How to Tell the Difference Between Coronavirus Symptoms and Allergies

Coronavirus vs Allergies symptoms

Your head hurts, your chest feels tight, your throat itches, and you keep coughing. You spent the spring trying to decipher whether what you’re feeling was coronavirus or the same allergies that sneak in whenever it warms up. Now, as the weather cools and the pandemic still rages across the U.S. — alongside the wildfires’ sending smoke coast to coast — we’re entering a new guessing game: Is it coronavirus, fall allergies, or wildfire smoke irritation?

“Particulate matter from wildfires can travel quite a distance and irritate the eyes, skin, and respiratory tract of people who are dozens of miles away. Many of these symptoms are similar to allergy symptoms, such as eye irritation, scratch throat, coughing, sneezing, and nasal congestion,” says Arizona-based family physician Natasha Bhuyan, M.D., regional medical director for One Medical.

And then, of course, we have the scarier crossover: “With both allergies and COVID-19, we can see respiratory symptoms including coughing, sore throat, nasal congestion, or shortness of breath,” Dr. Bhuyan adds.

Now, let’s be clear: If you have any respiratory symptoms (coughing, wheezing, trouble breathing), you should self-isolate and call your primary care doctor ASAP in case they are indeed markers of COVID-19, she says. And you can have both seasonal allergies and a cold, or seasonal allergies and COVID-19 simultaneously.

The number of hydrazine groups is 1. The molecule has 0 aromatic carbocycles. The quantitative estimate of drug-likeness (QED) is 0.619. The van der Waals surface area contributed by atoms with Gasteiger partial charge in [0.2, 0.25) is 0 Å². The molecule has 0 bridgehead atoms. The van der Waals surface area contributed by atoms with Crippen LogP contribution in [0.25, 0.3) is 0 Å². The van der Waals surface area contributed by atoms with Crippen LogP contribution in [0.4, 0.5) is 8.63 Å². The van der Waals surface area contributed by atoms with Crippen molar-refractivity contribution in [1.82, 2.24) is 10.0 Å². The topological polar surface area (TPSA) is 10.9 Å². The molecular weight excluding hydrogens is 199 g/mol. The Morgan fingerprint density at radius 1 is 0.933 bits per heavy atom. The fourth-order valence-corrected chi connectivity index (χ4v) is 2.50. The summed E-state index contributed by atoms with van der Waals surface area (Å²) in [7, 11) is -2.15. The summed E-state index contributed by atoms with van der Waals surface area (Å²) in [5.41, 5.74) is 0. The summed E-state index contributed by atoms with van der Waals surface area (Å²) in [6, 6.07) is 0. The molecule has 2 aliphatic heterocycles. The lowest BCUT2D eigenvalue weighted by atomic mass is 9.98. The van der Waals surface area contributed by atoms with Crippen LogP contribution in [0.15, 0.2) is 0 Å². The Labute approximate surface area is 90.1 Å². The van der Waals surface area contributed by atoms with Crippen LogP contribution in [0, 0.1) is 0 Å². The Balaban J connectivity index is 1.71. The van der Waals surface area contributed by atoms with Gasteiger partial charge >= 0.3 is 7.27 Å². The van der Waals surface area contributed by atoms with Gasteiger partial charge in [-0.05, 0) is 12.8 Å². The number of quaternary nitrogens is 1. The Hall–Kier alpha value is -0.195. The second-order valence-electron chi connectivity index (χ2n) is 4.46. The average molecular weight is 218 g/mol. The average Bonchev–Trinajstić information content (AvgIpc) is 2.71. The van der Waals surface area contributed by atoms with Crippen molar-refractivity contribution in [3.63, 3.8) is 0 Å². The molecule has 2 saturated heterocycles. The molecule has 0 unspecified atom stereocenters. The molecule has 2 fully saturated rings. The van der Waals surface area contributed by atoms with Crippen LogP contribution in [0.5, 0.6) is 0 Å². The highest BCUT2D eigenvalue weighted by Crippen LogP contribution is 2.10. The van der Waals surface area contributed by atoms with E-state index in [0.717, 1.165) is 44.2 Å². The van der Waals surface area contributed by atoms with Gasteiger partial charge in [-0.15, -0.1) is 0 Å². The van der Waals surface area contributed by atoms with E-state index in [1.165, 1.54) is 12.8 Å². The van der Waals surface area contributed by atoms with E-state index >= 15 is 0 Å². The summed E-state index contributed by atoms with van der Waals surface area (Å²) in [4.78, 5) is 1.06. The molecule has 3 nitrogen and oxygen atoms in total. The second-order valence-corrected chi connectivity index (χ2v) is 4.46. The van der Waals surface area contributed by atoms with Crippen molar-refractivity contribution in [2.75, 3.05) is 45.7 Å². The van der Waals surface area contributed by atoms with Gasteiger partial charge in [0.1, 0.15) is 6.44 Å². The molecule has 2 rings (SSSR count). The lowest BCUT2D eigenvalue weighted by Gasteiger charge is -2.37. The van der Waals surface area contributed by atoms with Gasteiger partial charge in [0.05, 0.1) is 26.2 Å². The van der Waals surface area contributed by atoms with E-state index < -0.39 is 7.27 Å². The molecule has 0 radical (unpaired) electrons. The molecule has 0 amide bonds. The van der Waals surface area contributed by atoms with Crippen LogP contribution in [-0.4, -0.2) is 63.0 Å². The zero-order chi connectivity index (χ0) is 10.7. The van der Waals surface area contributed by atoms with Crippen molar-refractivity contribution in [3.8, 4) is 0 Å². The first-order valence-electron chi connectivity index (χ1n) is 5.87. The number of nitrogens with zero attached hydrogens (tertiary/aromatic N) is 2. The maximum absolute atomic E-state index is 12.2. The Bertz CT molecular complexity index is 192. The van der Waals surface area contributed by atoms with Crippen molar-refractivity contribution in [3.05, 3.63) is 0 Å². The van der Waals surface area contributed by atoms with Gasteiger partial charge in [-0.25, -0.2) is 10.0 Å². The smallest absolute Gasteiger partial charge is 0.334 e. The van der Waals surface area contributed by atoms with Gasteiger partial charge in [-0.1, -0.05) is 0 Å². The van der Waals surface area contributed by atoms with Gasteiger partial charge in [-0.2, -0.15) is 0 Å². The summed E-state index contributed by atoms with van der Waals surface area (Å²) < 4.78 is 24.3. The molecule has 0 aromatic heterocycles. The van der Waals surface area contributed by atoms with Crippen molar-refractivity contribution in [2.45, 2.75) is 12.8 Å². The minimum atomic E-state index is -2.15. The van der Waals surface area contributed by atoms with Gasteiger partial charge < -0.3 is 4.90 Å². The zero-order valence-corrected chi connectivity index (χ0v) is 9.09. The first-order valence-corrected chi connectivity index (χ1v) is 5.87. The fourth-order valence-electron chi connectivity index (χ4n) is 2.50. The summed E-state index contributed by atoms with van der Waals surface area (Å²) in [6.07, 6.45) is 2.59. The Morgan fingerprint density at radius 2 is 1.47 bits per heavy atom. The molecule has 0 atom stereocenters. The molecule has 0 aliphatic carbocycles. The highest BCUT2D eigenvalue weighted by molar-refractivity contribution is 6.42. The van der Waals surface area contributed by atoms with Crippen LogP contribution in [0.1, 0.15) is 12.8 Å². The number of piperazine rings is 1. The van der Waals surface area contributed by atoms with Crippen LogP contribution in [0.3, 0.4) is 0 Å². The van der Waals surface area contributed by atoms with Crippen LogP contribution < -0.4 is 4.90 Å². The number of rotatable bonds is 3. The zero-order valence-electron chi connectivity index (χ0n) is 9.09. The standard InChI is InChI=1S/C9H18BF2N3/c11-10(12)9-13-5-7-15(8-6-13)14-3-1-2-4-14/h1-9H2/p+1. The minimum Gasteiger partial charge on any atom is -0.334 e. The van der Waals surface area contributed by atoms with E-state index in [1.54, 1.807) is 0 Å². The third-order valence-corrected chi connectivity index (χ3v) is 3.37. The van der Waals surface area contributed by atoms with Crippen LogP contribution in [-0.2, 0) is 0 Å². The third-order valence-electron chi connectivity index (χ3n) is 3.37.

But there is a lot of cross-over between symptoms of coronavirus and seasonal allergies — and the latter are starting to gain real momentum for the season already: The main culprit of fall allergies is ragweed, which tends to be worse from August to October. But some scientists think that ragweed season might be lasting longer due to climate change, Dr. Bhuyan adds.

The plant grows mostly in the East and Midwest. But "a single ragweed plant can have one billion pollen grains, and because the pollen is so light, they can travel far in the wind," she says. In other words: Nowhere is safe from the pollen.

In addition to other pollen-producing fall plants, mold often gathers on fallen leaves — and as the colder weather brings us indoors more, dust mites and indoor allergens like pet dander start to kick up, adds Purvi Parikh, M.D., a New York-based allergist and immunologist with Allergy and Asthma Network.

In fact, in addition to the 50 million-plus Americans already suffering from seasonal allergies every year, because we’re all spending more time indoors thanks to lockdowns and wildfire smoke, you could be experiencing allergies worse than normal this year — or even for the first time, points out Dr. Parikh. Some people develop allergies for the first time in their 20s and 30s (it's called adult-onset allergies), says the ACAAI.

To top it all off, the wildfire particulate matter that's in the air from California to New York (and everywhere in between) right now can actually be a trigger for allergies or asthma, Dr. Bhuyan adds.